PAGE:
What is dyspraxia?

Dyspraxia is also a neurological condition, again affecting around 5% to 10% of the population, and occurs when part of the brain has failed to mature properly.

The result is the ‘clumsy’ child who may have difficulties with any or all of the following:

  • Writing
  • Drawing
  • Gym and sports
  • Organisational difficulties and general ‘untidiness’
  • Speech and language difficulties

The dyspraxic child can have problems dressing and feeding, concentration difficulties, heightened sensory awareness and poor social skills. 

There are other motor co-ordination difficulties which may present a similar picture to dyspraxia:        

mild cerebral palsy

visual-motor difficulties.

All of these may also show signs of sensory integration dysfunction.

Sensory Integration

This term refers to basic neurological processes which take place before information received from our senses (especially about touch, movement and body position) reaches the higher levels of the brain. There are great variations in our individual ability to process this information. Our adaptive responses are equally varied. Our sensory processing capacities inform our movements, attention and concentration skills and can also influence our social behaviour.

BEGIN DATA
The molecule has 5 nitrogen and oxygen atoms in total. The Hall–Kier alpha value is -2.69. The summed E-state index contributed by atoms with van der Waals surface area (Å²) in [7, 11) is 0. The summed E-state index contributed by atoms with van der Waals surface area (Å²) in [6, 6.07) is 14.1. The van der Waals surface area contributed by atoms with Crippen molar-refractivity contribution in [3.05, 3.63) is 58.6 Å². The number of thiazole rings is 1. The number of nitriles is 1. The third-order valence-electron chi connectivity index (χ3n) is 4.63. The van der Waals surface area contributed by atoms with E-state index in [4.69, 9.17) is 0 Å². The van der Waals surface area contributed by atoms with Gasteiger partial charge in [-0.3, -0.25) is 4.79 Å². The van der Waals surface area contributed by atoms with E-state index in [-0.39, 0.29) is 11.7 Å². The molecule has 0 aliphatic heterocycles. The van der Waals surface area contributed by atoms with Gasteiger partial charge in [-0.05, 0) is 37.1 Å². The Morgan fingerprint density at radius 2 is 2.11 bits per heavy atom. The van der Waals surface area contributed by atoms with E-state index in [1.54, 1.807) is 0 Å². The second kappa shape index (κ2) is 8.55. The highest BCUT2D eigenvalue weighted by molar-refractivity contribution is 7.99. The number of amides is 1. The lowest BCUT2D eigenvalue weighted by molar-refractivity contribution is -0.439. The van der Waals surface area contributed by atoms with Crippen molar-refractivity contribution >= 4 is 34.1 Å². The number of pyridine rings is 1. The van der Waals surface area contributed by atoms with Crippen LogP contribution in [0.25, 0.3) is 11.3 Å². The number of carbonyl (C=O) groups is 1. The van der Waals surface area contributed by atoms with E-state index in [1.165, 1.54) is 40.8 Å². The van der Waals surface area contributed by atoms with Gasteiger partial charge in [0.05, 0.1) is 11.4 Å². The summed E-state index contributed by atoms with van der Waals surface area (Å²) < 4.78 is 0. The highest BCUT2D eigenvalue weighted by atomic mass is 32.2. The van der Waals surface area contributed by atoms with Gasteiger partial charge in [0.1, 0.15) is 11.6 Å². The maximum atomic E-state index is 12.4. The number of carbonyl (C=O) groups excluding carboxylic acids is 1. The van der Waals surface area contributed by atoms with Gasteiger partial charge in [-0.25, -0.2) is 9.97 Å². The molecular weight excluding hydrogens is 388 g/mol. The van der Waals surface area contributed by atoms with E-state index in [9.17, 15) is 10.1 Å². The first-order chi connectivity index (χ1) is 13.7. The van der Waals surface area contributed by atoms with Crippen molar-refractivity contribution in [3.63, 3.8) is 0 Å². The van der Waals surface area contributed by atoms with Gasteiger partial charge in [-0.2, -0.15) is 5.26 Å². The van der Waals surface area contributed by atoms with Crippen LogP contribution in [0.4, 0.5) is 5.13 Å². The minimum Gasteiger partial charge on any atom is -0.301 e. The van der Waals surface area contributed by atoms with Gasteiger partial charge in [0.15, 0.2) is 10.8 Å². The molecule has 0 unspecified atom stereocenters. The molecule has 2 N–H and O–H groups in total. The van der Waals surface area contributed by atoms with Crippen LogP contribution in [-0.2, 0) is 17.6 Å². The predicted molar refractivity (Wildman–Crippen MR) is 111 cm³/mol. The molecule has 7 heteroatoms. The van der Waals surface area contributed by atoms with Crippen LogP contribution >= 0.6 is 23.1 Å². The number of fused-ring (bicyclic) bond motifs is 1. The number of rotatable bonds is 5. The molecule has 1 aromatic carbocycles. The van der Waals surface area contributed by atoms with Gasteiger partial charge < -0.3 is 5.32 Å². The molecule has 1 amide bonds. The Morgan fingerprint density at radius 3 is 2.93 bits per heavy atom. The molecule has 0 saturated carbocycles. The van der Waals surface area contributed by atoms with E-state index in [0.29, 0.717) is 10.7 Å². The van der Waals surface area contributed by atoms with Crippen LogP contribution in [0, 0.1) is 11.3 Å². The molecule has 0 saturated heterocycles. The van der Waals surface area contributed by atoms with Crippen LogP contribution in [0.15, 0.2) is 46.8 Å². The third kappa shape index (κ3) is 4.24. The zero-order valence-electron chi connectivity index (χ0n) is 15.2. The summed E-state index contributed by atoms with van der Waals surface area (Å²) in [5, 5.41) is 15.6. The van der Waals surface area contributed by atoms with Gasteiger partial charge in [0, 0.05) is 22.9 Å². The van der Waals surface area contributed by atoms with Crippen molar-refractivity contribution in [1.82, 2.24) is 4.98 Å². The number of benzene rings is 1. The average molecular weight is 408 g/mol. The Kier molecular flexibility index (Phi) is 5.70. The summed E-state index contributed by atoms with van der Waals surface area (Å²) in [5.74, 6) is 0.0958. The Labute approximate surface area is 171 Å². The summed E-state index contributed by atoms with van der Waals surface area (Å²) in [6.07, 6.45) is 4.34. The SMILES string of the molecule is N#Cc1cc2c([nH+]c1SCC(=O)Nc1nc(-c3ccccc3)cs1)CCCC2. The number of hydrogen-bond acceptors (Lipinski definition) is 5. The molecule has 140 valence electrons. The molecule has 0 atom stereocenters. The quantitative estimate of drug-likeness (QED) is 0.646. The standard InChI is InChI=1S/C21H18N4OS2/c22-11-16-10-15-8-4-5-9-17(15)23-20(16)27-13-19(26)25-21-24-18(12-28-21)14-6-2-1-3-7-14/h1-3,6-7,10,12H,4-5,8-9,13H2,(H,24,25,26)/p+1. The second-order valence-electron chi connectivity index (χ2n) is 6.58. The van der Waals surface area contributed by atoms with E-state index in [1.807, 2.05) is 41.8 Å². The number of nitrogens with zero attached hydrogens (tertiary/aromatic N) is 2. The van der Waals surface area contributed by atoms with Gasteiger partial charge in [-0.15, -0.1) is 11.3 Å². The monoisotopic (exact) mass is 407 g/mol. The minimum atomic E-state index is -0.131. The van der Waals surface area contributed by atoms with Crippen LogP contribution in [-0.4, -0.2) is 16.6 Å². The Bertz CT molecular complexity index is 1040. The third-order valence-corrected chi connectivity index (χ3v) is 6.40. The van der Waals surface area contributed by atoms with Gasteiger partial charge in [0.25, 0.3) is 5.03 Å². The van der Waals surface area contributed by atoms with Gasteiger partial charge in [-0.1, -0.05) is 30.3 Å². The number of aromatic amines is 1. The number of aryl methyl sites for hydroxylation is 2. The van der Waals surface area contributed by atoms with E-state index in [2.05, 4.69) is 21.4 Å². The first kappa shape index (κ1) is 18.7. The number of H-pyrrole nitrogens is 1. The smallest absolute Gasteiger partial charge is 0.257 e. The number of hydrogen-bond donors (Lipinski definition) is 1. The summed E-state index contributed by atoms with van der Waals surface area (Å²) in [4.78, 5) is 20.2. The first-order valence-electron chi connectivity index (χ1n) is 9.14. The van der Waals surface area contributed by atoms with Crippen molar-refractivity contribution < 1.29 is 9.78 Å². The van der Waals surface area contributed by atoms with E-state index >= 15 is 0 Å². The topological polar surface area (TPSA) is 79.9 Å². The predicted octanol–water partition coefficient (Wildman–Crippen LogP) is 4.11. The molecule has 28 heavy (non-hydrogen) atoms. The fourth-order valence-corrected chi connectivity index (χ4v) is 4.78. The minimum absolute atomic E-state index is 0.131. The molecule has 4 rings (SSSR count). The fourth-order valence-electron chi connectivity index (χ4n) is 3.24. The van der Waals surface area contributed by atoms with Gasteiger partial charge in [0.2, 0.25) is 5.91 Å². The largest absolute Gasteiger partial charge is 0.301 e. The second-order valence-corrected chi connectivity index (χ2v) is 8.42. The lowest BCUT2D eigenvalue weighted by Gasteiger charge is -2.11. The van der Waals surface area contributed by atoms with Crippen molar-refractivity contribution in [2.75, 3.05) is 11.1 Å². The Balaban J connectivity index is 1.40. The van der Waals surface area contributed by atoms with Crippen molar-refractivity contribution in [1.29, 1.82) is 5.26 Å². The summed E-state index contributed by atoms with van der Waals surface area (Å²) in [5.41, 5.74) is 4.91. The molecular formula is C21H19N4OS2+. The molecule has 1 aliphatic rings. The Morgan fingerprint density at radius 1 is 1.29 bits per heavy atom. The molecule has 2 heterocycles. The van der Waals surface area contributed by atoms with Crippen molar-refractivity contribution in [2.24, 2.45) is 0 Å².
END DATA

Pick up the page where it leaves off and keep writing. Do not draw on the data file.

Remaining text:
We talk about sensory integration dysfunction when sensory information cannot be adequately organized by an individual leading to difficulties in daily life. These difficulties may be displayed as dyspraxia.

In order to address these difficulties, an occupational therapist with additional training in sensory integration therapy will evaluate the child and implement specifically selected techniques to help the child develop better processing abilities.

Specialist intervention is required to help dyspraxic children – some of our children have programs of exercises from occupational therapists – and our teachers have the professional background to provide appropriate help in class, in 1:1 teaching, in sport and in the playground.  With the right help, dyspraxic difficulties can be substantially improved, and children at The Unicorn School receive the support they need to guard against loss of confidence and self esteem.